Indonesian bill calls for LGBTI people to report for “rehabilitation”

LGBTI rights activists have expressed alarm at a bill being considered by the Indonesian parliament. The proposal calls for LGBT people to report to authorities for rehabilitation.

A draft “family resilience” bill has been proposed by members of the House of Representatives of Indonesia. The draft law defines homosexuality as a deviance which poses a threat to families, and requires LGBTQ people to report to authorities for rehabilitation, and their families to report LGBTIQ people to agencies handling “family resilience”.

The draft law, seen by Jakarta Post on Wednesday outlines the formation of a state body responsible for “family resilience” which would handle “family crises due to sexual deviation” through spiritual guidance and social, psychological and medical rehabilitation.

LGBTI rights advocates from OutRight Action International say the proposed law is the latest development in an increasingly hostile situation for LGBTQ people; government targeting and vigilante violence against LGBTQ people has steadily intensified over the last 5 years.

Indonesia does not criminalize same-sex relations on a national level, however Sharia law, which outlaws same-sex relations, is in effect in the provinces of Aceh and West Sumatra. The national Pornography Act, which is vaguely worded and thus open to wide interpretation, is widely used to target LGBTQ people, and in 2018 a national law criminalizing same-sex relations was proposed, but has not yet been passed.

Jessica Stern, Executive Director of OutRight Action International,says the latest proposal from Indonesia is very concerning.

“The news from Indonesia is extremely concerning. The draft bill proposes to codify in law that LGBTQ people pose a threat to their families and need to be ‘rehabilitated’, changed, and removed – in essence requiring LGBTQ people by law to undergo so-called conversion therapy practices which are deemed by reputable psychiatric institutions, such as the World Psychiatric Association, as harmful and ineffective.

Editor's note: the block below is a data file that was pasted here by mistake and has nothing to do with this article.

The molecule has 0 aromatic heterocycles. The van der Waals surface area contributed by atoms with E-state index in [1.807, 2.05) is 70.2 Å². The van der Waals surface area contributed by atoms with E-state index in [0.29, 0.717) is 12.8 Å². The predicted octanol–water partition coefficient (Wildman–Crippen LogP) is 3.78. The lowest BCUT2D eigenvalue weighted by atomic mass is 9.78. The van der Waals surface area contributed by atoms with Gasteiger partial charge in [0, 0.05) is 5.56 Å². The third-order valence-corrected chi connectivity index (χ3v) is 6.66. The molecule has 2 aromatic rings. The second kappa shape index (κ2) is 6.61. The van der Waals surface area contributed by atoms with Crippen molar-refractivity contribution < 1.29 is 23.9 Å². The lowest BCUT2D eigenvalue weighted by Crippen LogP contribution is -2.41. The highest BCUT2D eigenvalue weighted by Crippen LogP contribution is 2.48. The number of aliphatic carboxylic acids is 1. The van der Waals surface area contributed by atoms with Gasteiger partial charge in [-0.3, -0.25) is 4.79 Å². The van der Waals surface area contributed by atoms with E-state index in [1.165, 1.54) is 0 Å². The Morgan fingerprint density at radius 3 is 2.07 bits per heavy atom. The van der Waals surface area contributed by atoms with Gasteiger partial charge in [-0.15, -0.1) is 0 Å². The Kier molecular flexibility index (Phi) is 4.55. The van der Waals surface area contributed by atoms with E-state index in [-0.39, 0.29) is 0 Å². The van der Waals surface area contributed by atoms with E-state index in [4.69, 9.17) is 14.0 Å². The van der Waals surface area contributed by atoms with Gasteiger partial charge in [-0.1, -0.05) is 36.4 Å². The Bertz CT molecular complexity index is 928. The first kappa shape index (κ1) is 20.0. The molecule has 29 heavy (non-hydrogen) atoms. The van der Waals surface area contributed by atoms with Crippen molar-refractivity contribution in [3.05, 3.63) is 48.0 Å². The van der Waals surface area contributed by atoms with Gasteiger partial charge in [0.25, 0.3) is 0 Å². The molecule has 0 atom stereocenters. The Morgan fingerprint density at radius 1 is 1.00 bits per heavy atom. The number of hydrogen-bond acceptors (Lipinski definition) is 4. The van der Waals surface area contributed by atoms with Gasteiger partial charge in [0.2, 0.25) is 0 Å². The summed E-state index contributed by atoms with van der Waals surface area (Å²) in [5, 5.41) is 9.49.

“This not only intensifies the mounting persecution and hate LGBTQ people already face, but also requires their families to report them, making LGBTQ people even more vulnerable and isolated.”

Activists say the proposal puts Indonesia inline with countries like Nigeria, Brunei and Egypt who have, or are considering, harsh laws against homosexuality.

“The introduction of criminalisation laws where none have existed, and further criminalisation in countries which already criminalize same-sex relations, is a frightening reminder of a growing global backlash against gender equality and the right of LGBTQ people to be who we are and love who we choose, without fear of violence, persecution or imprisonment.” Stern said.  “This should serve as a reminder that progress cannot be taken for granted, and LGBTQ movements have to fight not only for progress, but also against regression.”

The Indonesian bill calls for centres for rehabilitation of gay, lesbian, transgender and bisexual people to be set up across the country. It also proposes authorities be compelled to take action against “non physical threats to families”. It identifies these non-physical threats as anything which promotes, individualism or secularism and casual sex propaganda, as well as lesbian, gay, bisexual and transgender [LGBT] propaganda.

Gerindra Party member Sodik Mujahid told the Jakarta Post that homosexuality ‘disrupts the future of mankind’ and said the bill was inline with Indonesian values.

The bill also creates legislation stating that wives should “take care of household-related matters” and “treat the husband and the child well.”

The proposed legislation lists being LGBT alongside incest and sadomasochism, and also tackles surrogacy by proposing a seven year jail sentence for anyone involved in the practice.

LGBTI rights activists are not the only group raising concern about the proposed legislation, Amnesty International have also raised concern about how the bill defines the role of women.

“It’s a very patriarchal bill and it will set back progress in gender equality and women’s rights protection,” Usman Hamid of Amnesty International Indonesia told Reuters.

OIP Staff


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